After continuing the case on the docket for six years, it was stricken off on motion of the Prosecuting Attorney, with leave to re-instate.
Farrell was never arrested.

In June, 1861, Judge Wilkinson was again elected and served the full term of six years, his term covering the full period of the war.
There were several cases of interest tried during this time.

On the 24th day of June, 160, Patrick McGurtry was killed by being struck with a stone. Alexander Abbott was charged with the commission of the
crime, and indicted by the grand jury at the September term following of the Circuit Court. After being continued from time to time the case was finally
tried at the January term, 1865, the jury rendering a verdict of not guilty.

George Sinnett was shot with a pistol on the 17th day of August, 1863, and instantly killed. Daniel Thra??keld was indicted by the grand jury at the September term of the Circuit Court following, was tried, found guilty of manslaughter, the jury fixing the verdict at three years in the penitentiary. A new trial was granted, and on the 1?th day of January, 1864,
the jury rendered a verdict of not guilty and he was set at liberty.

On Saturday, May 23, 1863, the remains of a child were found in the upper story of a wagon shop in the city of Rock Island,
lately occupied by A. G. Johnson. The remains proved to be that of Lorena Roe.
A coroner's jury was empanelled, evidence heard and a verdict rendered that the child came to her death by violence, and implicated A. G. Johnson as
the murderer. The grand jury found a true bill against Johnson, and at the January term, 1864, he was tried and a verdict of guilty rendered by the
jury. A new trial was granted and a change of venue taken to Henry County. At the March term, 1864, in Henry County, he was tried and a verdict rendered of not guilty.

In June, 1867, Geo. W. Pleasants was elected to the Bench. He was commissioned June 27, 1867. He has three times been re-elected and is now serving his fourth term.

On the 21st day of August, 1867, Hiram Reynolds was shot and instantly killed.
David Edgington was indicted by the grand jury for the commission of the crime, tried, found guilty and sentenced to the State prison for life.

On the 18th day of July, 1867, Myron D. Hill was killed by being stabbed with a large knife. Homer
Marion was arrested and indicted for the commission of the crime.

Geo. W. Jones was indicted at the May term, 1867, of the Circuit Court for the killing of Robert McCluskey by shooting him with a gun, the shooting taking
place Feb. 27, 1867. He was tried at the September term, found guilty and sentenced to three years in the penitentiary.

Indictments found against Wm. Dolan, Nicholas Schlitz, Wm. Blair, John Toomey [sic], Lynch, Timothy Butler, Halsey Hammond, John Galagher,
John Campbell, Oliver Clandan?is and James Cronan, at the January term, 1870, for causing the death of Moses Davis and Wm. Armstead or Armstrong,
on the 9th day of July, 1869.
Change of venue taken by all except Lynch. After trying to have the indictment quashed, he was tried at the September term, 1870, and sentenced to
ten years in the penitentiary.
At the June term in the following year, the defendants, except Butler, were tried, and each found guilty Hammond and Galagher; were sentenced to the penitentiary,
their terms ranging from one to three years. The case against Butler was dismissed. This case created much excitement at the time.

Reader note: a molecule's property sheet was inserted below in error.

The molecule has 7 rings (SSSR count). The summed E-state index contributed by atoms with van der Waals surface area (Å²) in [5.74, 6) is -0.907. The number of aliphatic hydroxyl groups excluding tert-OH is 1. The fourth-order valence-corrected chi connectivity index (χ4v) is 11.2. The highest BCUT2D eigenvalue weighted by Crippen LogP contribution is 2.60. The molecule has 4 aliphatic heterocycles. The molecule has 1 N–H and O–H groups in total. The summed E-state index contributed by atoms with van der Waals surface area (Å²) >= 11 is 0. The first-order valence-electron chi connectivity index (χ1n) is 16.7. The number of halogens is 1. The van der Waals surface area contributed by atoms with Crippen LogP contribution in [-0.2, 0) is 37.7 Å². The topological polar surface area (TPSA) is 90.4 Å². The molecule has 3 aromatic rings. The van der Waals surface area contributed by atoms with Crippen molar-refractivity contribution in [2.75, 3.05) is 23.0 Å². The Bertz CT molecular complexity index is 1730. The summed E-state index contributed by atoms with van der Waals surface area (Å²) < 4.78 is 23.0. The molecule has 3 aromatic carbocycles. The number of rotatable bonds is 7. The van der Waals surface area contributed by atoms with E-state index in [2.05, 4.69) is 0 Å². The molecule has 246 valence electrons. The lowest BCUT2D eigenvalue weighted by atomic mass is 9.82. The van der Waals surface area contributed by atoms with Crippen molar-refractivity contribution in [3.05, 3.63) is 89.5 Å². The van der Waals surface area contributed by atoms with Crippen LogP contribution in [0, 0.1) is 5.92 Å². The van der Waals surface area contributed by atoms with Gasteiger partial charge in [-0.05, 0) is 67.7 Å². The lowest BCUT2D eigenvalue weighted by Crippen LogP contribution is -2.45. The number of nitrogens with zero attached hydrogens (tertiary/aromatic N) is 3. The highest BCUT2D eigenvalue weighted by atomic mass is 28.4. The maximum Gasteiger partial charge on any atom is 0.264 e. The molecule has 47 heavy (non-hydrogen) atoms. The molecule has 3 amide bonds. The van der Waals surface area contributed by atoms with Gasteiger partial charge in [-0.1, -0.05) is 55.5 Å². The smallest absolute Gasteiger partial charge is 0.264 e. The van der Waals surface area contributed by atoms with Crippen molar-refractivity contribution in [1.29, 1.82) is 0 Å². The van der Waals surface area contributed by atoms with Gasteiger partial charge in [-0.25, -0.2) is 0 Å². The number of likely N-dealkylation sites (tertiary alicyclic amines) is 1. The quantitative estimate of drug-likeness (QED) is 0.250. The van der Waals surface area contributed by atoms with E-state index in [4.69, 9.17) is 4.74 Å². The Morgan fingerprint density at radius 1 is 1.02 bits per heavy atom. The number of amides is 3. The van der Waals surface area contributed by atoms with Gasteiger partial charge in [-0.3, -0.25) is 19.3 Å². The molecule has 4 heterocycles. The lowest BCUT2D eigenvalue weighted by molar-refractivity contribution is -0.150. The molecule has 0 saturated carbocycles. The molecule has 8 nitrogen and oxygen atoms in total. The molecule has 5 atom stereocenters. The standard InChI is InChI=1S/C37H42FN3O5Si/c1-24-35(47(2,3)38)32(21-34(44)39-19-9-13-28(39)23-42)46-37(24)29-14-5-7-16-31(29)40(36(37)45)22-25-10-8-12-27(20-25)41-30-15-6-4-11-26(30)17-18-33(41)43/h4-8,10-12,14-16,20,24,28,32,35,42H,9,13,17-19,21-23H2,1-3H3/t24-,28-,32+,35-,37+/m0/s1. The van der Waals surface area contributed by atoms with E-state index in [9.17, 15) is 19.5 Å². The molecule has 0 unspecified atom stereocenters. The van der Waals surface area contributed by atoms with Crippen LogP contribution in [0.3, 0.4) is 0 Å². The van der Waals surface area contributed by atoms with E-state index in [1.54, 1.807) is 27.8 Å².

The men indicted, in a row caused Davis and Armstrong to jump from a steamer into the Mississippi River, hoping to swim ashore.
They were drowned in the attempt.

The General Assembly, by an act approved March 28, 1873, divided the State into 26 Judicial Districts, in each of which one Judge was to be elected on the
2d of June. Rock Island County became a part of the Fifth Circuit, and Judge Pleasants was elected Judge of the Circuit.

George Brace, on the 9nth day of April, 1875, was shot, dying the next day.
The grand jury found a bill of indictment against John Masters for the commission of the crime, at the May, 1875, term of the Circuit Court.
He was tried at the September term, 1875, found guilty and sentenced to ten years in the penitentiary.

In 1877 the General Assembly passed an act by which the State was divided into 13 circuits, with three Judges in each.
Rock Island, Knox, Warren, Henderson, Mercer and Henry comprised the Tenth Circuit.
The following named have served the circuit: Geo. W. Pleasants, Arthur A. Smith and John J. Glenn.
All were re-elected in June, 1885, for a term of six years.

Joseph Rosenfield was killed on the 12th day of March, 1879. John Kavanaugh, Bernard Heeney and Patrick Heeney were indicted for the murder.
Kavanaugh and Patrick Heeney were tried at the May term, 1879, the former being found guilty and sentenced to the penitentiary for life, while the
latter was also found guilty and sentenced to 14 years in the penitentiary. Bernard Heeney took a change of venue to Henry County, was there tried in
June, 1879, and sentenced to the penitentiary for life.

On the 5th day of September, 1881, Dorothea Heilwagon was murdered near her residence in Hampton, her body not being found until the 9th.
Win. Heilwagon, the father-in-law of the murdered woman, and J. Otto Heilwagon, her husband, were arrested for the crime.
On the preliminary examination the latter was discharged, but the former was held to the Circuit Court to answer to the charge.
At the January term of the Circuit Court, he was tried, found guilty and sentenced to be hung March 24, 1882.
It is supposed that Heilwagon made improper proposals to his daughter-in-law, which being resented, for fear of exposure, he murdered her.
He was duly executed.